Some of the people who need protection from financial predators are the families of troops serving overseas.
The folks at Treasury are talking to troops and their families, and just reported what they found. Here's a bit of that:
Military Families Have Too Often Been Hit With Abusive Practices
- Financial needs attract predatory lenders. Military families have been a target of unscrupulous lenders because of their demographic characteristics. Often, recently enlisted soldiers and sailors have their first steady paycheck and their first chance to be lured into easy credit offers. But there are also many experienced military families struggling with daily expenses such as child care and medical bills in the face of deployments and frequent moves.
- Threatens military readiness. Undersecretary Stanley's letter states that the "personal financial readiness of our troops and families equates to mission readiness." He reports that 72 percent of financial counselors surveyed had counseled Service members on auto abuses in the past six months.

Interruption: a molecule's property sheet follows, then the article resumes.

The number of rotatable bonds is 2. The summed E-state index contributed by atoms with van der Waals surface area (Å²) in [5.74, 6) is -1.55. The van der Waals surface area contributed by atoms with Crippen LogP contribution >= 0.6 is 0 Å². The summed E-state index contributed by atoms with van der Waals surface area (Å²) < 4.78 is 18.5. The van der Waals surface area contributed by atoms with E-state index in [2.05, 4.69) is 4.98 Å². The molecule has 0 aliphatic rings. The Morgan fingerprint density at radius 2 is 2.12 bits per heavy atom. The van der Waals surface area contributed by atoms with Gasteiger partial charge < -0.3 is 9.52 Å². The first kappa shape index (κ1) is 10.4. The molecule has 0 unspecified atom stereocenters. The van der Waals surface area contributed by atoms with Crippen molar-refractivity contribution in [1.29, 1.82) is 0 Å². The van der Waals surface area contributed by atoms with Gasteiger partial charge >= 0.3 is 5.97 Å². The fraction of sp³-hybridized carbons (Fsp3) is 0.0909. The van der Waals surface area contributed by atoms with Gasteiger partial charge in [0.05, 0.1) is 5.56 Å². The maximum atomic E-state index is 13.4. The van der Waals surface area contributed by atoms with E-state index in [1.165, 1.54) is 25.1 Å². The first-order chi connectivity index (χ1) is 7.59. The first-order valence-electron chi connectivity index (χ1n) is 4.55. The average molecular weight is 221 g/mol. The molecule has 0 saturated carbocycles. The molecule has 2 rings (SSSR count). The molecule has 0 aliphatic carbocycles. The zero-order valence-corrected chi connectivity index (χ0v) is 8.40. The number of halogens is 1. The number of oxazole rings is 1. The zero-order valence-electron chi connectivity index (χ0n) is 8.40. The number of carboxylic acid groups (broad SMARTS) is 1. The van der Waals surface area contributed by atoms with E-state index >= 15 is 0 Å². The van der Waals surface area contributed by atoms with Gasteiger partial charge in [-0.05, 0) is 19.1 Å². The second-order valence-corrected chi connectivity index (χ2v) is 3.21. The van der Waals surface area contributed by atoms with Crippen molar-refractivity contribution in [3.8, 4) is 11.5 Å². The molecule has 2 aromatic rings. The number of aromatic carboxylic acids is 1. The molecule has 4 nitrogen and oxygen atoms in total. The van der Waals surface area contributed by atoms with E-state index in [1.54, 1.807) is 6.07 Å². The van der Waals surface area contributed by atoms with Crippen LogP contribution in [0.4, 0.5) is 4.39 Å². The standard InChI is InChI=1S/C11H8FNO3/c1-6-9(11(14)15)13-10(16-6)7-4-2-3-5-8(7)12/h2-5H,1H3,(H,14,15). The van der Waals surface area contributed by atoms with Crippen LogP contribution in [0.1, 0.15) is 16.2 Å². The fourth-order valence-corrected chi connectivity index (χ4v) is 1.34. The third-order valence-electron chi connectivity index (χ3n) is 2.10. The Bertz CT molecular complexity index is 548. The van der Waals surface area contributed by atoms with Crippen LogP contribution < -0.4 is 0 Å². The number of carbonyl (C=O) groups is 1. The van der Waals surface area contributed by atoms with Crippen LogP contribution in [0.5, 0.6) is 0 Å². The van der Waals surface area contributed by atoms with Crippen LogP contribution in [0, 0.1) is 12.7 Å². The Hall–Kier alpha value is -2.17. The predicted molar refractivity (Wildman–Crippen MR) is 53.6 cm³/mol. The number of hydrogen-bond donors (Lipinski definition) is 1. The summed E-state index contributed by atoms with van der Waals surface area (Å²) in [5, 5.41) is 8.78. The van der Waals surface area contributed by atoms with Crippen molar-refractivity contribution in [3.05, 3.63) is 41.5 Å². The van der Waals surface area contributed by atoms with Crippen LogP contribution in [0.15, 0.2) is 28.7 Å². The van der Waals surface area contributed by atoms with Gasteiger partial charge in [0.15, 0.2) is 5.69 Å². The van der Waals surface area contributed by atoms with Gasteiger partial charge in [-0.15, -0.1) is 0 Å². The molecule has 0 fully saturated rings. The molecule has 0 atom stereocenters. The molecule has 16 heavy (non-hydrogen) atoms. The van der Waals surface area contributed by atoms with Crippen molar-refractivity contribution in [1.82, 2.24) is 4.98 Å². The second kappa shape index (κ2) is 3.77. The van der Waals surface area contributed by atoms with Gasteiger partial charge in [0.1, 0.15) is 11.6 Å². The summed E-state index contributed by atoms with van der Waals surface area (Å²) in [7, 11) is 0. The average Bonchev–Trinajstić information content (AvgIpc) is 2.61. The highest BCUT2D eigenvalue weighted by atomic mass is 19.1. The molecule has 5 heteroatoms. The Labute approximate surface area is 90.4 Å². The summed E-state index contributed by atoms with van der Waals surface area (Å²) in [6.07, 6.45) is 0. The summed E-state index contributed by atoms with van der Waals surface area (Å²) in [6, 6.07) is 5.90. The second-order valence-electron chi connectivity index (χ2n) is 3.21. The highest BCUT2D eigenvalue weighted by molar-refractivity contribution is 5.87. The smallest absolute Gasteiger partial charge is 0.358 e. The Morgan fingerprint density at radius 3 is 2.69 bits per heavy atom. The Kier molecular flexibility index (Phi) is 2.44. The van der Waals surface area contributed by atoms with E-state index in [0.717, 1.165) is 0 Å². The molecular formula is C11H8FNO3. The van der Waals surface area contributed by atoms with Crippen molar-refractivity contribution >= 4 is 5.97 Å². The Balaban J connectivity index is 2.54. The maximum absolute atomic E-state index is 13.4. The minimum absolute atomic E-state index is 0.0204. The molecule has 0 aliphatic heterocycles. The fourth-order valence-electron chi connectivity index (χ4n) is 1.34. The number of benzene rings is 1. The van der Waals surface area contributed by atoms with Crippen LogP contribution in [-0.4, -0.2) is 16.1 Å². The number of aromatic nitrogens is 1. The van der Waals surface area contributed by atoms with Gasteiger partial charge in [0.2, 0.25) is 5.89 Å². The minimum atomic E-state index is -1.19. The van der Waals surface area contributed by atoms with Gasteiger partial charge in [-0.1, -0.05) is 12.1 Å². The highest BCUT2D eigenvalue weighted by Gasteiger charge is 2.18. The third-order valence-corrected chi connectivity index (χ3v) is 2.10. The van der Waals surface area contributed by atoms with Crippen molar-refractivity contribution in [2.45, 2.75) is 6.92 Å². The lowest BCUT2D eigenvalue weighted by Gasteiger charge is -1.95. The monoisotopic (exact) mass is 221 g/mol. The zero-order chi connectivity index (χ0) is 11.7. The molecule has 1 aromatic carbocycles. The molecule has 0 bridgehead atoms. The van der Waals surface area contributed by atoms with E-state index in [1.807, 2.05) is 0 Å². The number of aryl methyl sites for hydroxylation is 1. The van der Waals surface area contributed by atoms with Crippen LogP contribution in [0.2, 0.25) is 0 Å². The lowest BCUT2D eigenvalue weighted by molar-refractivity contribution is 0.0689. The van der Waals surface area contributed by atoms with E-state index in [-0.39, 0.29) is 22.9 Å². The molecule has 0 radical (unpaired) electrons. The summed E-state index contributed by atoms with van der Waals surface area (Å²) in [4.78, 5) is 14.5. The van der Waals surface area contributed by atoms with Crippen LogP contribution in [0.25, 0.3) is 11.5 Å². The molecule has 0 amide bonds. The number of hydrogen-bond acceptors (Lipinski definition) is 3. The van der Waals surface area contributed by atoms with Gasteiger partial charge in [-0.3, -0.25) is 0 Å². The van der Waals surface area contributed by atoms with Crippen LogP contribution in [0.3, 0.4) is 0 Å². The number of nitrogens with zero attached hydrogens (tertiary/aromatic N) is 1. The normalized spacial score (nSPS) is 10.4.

The Administration Believes Military Families Deserve a Consumer Agency that Will:
- Write rules under existing federal consumer financial laws and be authorized to prohibit unfair, deceptive, and abusive practices by all bank and nonbank participants in the consumer financial services market. Auto dealers act as lenders, originating 80 percent of car loans. They make nearly half of their profits from finance and insurance. They should have to follow the same rules as community banks and credit unions.
- Review and enforce compliance with these rules. The new consumer agency would review compliance on a risk basis, taking into account complaints and other risk indicators.
Remember that the financial predators write a lot of checks in Washington, and we need to help the troops and their families.